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Midterm Madness

The opinions expressed by columnists are their own and do not necessarily represent the views of

With less than two months to go, the midterm elections are quickly approaching, madness ensuing. In politics, as an election date nears, activity grows more frantic and frenzied. Often, candidates who trail for months can overtake the front-runner in the last few days. Breaking news can create a wave for or against a candidate or party, and that can swing an election's outcome.

Anything can happen.

The framework for this midterm election is a mixed bag. Items that help Republicans: control of the House and narrow control of the Senate; a strong economy; Democrats' having voted against the tax cut bill (which has been successful). And many Democrats are outspoken against Immigration and Customs Enforcement, a losing issue with the overall electorate.

Items that push the other way: Speaker Paul Ryan, R-Wis., is not running for re-election; President Donald Trump is a lightening rod; and the current confirmation process for Brett Kavanaugh has turned into a rapidly moving soap opera.

Let's start with the economy. According to an article for The Washington Post by Heather Long titled "U.S. wages growing at fastest rate in 9 years as unemployment stays at 3.9 percent," "hiring picked up in August, and so did worker pay -- registering the fastest wage growth since 2009 in an encouraging sign that wages may finally be moving higher after years of sluggish gains.

"August was the 95th straight month the U.S. economy added jobs, with a robust 201,000 job gains, the Labor Department reported Friday," Long writes, "while wages for U.S. workers grew at 2.9 percent in the past year. The national unemployment rate remained at 3.9 percent, one of the lowest levels in half a century."

A strong economy would normally bode well for the party in power. America works best when Americans are working. However, popularity of the president also factors into the equation.

Jeffrey Jones wrote last week for Gallup, "Midterm Seat Loss Averages 37 for Unpopular Presidents." In the article, he lays out the rational for expecting a loss of House and Senate seats for Republicans in November.

"The president's party almost always suffers a net loss of U.S. House seats in midterm elections," says Jones. "However, losses tend to be much steeper when the president is unpopular. In Gallup's polling history, presidents with job approval ratings below 50 percent have seen their party lose 37 House seats, on average, in midterm elections ... President Donald Trump has a 40 percent job approval rating two months before the 2018 midterm elections."

This loss for midterm elections is true for both parties: "Barack Obama and the Democrats lost just 13 seats in 2014," says Jones, "but that was four years after they lost a post-World War II high of 63 seats in 2010."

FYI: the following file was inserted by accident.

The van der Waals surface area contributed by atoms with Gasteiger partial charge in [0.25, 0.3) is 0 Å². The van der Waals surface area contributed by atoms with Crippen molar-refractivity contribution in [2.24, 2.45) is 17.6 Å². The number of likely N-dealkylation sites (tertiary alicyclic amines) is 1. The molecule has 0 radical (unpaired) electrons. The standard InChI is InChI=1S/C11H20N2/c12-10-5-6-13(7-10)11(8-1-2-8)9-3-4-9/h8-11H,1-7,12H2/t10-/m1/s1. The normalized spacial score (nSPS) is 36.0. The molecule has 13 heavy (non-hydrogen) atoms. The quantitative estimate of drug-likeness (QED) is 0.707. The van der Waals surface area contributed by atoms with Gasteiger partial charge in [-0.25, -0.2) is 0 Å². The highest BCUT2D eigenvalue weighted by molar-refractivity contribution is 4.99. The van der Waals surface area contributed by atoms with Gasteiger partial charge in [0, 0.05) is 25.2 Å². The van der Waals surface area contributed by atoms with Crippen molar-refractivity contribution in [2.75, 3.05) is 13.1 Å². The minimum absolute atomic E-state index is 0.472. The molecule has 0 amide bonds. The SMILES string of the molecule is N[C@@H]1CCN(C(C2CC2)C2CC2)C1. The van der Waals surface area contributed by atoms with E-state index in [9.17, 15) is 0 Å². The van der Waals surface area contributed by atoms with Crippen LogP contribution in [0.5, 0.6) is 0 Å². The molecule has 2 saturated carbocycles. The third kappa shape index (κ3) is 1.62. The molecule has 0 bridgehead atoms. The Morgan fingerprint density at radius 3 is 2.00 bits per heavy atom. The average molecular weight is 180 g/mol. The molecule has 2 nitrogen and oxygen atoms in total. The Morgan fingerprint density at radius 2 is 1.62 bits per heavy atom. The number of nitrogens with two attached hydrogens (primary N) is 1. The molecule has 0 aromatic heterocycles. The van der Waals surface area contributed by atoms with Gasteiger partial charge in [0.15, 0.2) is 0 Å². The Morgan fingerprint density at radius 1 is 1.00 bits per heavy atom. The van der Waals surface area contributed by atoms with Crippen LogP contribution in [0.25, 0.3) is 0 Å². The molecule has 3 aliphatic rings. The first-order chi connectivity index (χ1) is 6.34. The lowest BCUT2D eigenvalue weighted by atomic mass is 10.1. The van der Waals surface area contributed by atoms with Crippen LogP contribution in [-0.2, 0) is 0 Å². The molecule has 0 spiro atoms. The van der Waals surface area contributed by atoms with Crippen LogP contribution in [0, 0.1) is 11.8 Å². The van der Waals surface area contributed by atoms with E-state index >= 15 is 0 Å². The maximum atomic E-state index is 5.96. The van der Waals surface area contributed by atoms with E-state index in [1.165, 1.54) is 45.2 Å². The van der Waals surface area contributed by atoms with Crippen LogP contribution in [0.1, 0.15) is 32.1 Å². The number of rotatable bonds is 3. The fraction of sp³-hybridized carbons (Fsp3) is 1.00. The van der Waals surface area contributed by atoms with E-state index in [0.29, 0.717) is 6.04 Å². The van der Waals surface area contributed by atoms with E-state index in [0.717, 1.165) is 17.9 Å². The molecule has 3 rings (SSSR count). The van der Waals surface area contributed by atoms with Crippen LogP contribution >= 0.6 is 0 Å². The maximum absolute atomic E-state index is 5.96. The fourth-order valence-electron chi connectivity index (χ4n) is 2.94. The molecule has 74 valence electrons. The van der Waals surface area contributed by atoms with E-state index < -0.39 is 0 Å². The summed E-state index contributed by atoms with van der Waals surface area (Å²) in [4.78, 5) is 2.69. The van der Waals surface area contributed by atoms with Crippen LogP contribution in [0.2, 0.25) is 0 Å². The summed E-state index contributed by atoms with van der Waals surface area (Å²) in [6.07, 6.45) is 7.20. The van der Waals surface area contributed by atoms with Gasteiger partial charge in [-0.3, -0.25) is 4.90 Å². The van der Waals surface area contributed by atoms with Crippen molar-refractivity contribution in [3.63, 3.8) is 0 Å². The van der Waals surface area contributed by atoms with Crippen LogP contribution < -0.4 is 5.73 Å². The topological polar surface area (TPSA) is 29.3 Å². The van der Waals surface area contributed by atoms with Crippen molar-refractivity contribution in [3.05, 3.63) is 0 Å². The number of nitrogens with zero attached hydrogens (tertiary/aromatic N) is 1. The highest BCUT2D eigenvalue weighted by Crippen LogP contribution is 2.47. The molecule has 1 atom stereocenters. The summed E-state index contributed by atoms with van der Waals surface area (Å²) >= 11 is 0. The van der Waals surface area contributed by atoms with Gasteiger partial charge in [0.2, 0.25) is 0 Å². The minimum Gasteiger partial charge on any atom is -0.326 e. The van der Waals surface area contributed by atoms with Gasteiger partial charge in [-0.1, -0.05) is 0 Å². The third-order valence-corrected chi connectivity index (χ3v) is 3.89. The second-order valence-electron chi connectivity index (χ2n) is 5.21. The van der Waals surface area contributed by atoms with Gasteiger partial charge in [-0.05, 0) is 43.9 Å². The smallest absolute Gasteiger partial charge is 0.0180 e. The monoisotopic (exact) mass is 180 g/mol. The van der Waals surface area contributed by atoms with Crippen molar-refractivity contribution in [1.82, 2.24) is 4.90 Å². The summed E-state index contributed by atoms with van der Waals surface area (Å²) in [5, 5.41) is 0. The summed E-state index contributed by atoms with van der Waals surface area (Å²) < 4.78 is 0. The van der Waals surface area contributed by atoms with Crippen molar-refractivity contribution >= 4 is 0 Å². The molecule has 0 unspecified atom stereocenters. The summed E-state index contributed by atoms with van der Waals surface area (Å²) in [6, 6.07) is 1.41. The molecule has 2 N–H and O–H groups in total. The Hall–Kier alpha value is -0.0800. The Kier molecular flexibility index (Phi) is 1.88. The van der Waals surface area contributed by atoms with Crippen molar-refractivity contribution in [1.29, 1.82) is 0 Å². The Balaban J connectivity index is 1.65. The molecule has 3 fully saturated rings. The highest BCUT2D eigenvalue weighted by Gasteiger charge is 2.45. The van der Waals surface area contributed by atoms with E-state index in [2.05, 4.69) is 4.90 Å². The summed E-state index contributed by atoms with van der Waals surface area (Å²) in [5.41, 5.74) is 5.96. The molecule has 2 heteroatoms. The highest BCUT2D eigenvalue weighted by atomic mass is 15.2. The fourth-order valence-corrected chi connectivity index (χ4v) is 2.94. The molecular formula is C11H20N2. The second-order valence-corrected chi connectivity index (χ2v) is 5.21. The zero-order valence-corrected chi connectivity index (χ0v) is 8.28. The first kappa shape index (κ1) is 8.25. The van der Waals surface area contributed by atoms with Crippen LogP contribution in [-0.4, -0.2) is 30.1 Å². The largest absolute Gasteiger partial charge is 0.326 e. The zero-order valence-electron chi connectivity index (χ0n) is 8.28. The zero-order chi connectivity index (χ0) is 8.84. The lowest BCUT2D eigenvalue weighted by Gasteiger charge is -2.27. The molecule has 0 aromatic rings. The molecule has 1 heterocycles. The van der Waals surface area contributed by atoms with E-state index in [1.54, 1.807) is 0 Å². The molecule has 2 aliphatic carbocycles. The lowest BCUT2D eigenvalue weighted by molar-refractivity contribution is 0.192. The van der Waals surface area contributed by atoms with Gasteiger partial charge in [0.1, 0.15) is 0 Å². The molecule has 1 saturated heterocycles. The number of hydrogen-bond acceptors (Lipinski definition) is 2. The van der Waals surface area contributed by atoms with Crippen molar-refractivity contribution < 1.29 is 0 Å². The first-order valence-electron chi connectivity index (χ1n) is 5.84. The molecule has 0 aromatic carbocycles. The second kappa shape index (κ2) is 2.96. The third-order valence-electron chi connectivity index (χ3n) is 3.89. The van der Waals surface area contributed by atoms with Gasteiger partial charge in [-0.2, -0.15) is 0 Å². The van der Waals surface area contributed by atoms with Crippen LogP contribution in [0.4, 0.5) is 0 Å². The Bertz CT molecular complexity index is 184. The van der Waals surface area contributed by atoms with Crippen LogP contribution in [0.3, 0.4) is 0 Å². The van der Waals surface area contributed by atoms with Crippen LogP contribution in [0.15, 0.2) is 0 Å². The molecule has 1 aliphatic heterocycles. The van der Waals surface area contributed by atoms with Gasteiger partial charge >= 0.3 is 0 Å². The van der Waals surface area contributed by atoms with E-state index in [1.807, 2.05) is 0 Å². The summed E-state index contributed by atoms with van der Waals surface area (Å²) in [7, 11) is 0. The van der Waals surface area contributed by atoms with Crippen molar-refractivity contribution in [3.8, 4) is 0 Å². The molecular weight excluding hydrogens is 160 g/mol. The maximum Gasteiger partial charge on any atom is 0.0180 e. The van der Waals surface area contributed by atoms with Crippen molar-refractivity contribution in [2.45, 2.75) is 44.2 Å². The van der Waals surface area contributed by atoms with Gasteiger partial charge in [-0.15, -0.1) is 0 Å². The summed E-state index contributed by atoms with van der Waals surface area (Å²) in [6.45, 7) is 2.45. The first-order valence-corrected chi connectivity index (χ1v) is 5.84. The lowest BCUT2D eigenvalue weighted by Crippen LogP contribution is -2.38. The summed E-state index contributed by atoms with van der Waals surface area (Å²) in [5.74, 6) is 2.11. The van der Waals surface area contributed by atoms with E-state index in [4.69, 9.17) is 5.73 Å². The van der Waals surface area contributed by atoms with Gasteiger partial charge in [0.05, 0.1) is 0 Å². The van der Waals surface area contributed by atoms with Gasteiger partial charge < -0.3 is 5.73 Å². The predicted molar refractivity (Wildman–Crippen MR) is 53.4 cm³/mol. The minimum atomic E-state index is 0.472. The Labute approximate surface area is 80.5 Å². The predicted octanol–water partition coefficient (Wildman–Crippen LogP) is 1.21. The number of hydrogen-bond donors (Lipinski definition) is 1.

While President Donald Trump has been talking about a red wave during campaign rallies, a recent "private survey conducted for the Republican National Committee and obtained by Bloomberg Businessweek contains alarming news for Republicans hoping to hold onto control of Congress in November," writes Joshua Green in "Internal RNC Poll: Complacent Trump Voters May Cost GOP Control of Congress" for Businessweek. "Most Trump supporters don't believe there's a threat that Democrats will win back the House," writes Green. "President Trump's boasts that a 'red wave' could increase Republican majorities appear to have lulled GOP voters into complacency, raising the question of whether they'll turn up at the polls."

If Republicans don't turn out, they lose. While those who approve of Trump, both personally and from a policy standpoint will turn out, "the study says GOP fortunes will hinge on the party's ability to activate "soft" supporters," writes Green. Soft supporters approve of policy results -- but not style.

The next layer is Kavanaugh's nomination process. On Sept. 19, Siobhan Hughes wrote "Supreme Court Fight has Uncertain Impact," for the Wall Street Journal:

"Republicans, while defending President Trump's Supreme Court nominee, must proceed cautiously or risk losing votes from women," writes Hughes, "as they aim to narrowly confirm the nominee."

Democrats will attempt to use the nomination fight as a means to push women away from Trump and Republicans, thereby leveraging the gender gap that is already there. "In an August Wall Street Journal/NBC News poll, Mr. Trump was up nine points among men who had registered to vote, with 53 percent approving compared with 44 percent who disapproved," writes Hughes. "But he was down 17 points among women, with 40 percent of registered voters approving, compared with 57 percent who disapproved."

As noted before, anything can happen before midterms. My expectation is that things will change. Sit back and watch the midterm madness unfold.

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